10 Most Magnificent Vultures on Earth

10 Most Magnificent Vultures on Earth

Michele Collet
Michele Collet
Scribol Staff
Environment

Bearded VulturePhoto: Richard Bartz

The word ‘vulture’ brings to mind disgusting things, including behavior like eating dead animals and stealing things from one another. We even call one who is after everything they can get no matter what a ‘vulture’. We also think of impossibly ugly birds, ones that could never be called beautiful – so it’s no wonder they have a complex! However, they are magnificent animals, beautiful in their own way if you let the definition expand a little to one that is made for its essential and vital job of clearing the world of its dead and decaying carrion. One who may not be classically beautiful, but certainly reminds me of many people, there is a humanness about the way they look and stand which make me think of some people or groups of people. Others are simply powerful and some others… well the kindest word is magnificent, be it in their beauty or ugliness. Join me in counting down the most magnificent vultures in the world. If you see any that remind you of a profession or person, add it in the comments! Some have fascinating unique habits and all are interesting.

10. The Lappet Faced Vulture (Torgos tracheliotos)
Lappet faced vulturePhoto: Jerry Pank

This incredible looking bird looks, like the photographer said, more like a member of the legal profession, rushing to a courtroom! Also called the Nubian vulture he is an African, old world vulture. There are two types, old, who find their prey with excellent eyesight, and new world, who find it with excellent smell. Very different families. The largest of the African vultures, he has a wingspan of an average 9.2feet. More than any other vulture, he will attack sick and dying or weak living animals as well.

9. The Red-headed Vulture (Sarcogyps calvus)
Sarcogyps CalvusPhoto: s. shepard

She is also known as the Asian King Vulture and is found in South East Asia. Unfortunately, she is listed as Critically Endangered in IUCN’s red list due to the widespread use of the NSAID drug Diclofenac throughout India by veterinarians, which the vulture absorbs when it eats dead carcasses. Hopefully a new drug can be used to stop their decline into extinction.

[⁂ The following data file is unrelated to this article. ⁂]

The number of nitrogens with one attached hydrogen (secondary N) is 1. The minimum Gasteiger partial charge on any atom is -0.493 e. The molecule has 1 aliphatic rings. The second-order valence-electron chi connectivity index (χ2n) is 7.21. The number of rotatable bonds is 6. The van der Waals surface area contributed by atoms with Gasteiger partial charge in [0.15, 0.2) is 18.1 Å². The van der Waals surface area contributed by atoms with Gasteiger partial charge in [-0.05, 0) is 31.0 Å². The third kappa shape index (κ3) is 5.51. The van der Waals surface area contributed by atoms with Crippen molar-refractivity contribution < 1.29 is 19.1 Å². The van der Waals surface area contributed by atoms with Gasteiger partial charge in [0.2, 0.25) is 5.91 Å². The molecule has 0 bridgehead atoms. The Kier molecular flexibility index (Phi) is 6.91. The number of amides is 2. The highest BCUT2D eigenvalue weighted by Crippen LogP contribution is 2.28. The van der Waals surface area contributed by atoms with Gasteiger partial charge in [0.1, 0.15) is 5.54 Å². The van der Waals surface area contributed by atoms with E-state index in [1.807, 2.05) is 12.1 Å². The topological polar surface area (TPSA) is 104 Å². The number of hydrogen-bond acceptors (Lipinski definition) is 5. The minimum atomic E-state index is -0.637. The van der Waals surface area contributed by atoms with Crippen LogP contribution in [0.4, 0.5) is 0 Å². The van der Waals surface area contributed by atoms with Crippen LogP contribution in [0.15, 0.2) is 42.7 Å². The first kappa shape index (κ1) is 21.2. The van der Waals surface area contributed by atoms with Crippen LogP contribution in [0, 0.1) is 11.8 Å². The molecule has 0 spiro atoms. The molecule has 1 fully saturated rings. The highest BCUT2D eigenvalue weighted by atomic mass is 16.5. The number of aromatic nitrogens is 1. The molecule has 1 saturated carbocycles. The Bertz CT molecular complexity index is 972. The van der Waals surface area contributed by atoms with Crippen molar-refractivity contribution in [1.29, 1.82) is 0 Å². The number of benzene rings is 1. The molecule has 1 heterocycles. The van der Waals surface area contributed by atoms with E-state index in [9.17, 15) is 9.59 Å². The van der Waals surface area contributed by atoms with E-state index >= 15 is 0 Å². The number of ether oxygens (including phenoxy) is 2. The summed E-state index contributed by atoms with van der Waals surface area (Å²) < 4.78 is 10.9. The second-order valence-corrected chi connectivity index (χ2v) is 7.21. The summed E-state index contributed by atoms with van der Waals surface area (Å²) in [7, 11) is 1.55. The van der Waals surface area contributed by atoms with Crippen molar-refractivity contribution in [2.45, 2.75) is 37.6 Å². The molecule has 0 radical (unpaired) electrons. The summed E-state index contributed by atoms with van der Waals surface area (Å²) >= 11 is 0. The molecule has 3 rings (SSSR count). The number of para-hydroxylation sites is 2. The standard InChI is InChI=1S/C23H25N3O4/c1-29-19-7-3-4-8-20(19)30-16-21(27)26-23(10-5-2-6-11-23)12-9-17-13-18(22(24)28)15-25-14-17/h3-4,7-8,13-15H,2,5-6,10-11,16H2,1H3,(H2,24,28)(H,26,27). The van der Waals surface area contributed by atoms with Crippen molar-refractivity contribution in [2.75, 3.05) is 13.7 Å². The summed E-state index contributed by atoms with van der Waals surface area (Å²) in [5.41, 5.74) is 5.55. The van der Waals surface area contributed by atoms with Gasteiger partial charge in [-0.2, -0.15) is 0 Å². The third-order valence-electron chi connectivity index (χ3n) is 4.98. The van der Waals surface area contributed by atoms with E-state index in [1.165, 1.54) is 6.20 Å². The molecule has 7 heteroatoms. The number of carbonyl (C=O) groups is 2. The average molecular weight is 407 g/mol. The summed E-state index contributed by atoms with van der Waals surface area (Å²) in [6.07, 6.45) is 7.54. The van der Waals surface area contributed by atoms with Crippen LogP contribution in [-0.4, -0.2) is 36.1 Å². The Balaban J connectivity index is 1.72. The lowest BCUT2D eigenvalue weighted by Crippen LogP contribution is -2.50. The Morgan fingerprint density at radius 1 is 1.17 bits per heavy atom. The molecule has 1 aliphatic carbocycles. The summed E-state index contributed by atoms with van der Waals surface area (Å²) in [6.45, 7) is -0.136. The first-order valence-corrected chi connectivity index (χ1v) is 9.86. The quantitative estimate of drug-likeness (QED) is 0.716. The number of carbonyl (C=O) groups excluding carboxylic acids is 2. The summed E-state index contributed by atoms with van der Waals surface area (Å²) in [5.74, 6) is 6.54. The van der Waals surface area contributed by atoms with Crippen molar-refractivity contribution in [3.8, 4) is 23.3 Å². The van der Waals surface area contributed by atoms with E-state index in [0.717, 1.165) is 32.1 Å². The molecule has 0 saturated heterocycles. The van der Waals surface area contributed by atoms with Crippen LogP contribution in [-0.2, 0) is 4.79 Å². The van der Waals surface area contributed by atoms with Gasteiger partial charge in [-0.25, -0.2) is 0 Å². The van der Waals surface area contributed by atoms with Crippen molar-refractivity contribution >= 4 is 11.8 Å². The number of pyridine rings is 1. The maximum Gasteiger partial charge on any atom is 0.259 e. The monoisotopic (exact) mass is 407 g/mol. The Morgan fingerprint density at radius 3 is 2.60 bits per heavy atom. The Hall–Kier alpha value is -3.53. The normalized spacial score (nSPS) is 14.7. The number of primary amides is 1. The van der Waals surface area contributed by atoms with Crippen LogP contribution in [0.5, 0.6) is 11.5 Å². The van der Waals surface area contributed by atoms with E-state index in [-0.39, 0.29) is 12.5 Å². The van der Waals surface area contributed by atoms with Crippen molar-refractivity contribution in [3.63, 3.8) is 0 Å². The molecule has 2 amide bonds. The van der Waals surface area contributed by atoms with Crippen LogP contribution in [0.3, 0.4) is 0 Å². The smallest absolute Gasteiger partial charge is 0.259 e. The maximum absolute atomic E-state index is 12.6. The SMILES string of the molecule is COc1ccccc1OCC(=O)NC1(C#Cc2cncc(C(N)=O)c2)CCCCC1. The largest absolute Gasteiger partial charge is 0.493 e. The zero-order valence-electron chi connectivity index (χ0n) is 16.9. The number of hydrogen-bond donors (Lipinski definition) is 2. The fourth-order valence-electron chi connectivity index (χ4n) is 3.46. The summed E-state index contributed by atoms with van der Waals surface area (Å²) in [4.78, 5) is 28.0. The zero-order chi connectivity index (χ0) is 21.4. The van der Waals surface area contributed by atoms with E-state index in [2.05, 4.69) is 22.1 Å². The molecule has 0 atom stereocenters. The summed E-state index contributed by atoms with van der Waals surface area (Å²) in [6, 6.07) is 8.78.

8. California Condor (Gymnogyps californianus)
California CondorPhoto: Chuck Szmurlo

The California Condor is a New World vulture and the largest North American land bird – and is also one of the world’s longest living (at 50 years approximately). She is beautiful! While critically endangered it is a conservation success story. Back in 1987, the US government captured all 22 birds left in the wild and kept them in captivity, breeding them. It is one of the most expensive conservation efforts ever in the US and at the moment (as of August 2010) there are 384 living, with 188 reintroduced to the wild – an example of what can be done when government makes an effort to keep species alive.

Gymnogyps californianusPhoto: Stacy

7. The Hooded Vulture (Necrosyrtes monachus)
Necrosyrtes_monachusPhoto: Gabriel Buissart

These two remind me of nothing more than two senior citizens after they left the hair dresser and are on their way for lunch at Neiman Marcus in their mink coats. Instead, this vulture is very used to humans and quite happy to hang out at a dump or an abattoir, traveling in fairly large flocks.

6. The Black Vulture (Coragyps atratus)
Black VulturePhoto: MDF

The black vulture is a New World Vulture, found from the southeastern US to the middle of Central America. It has been mentioned in Mayan Codices, and will attack weak live animals as well as eat eggs. I find the gray skin on his bald head reminiscent of a knight’s chain mail and in this picture at least, quite attractive. Many vultures are bald or almost bald so that they can keep their heads clean when tearing apart a carcass.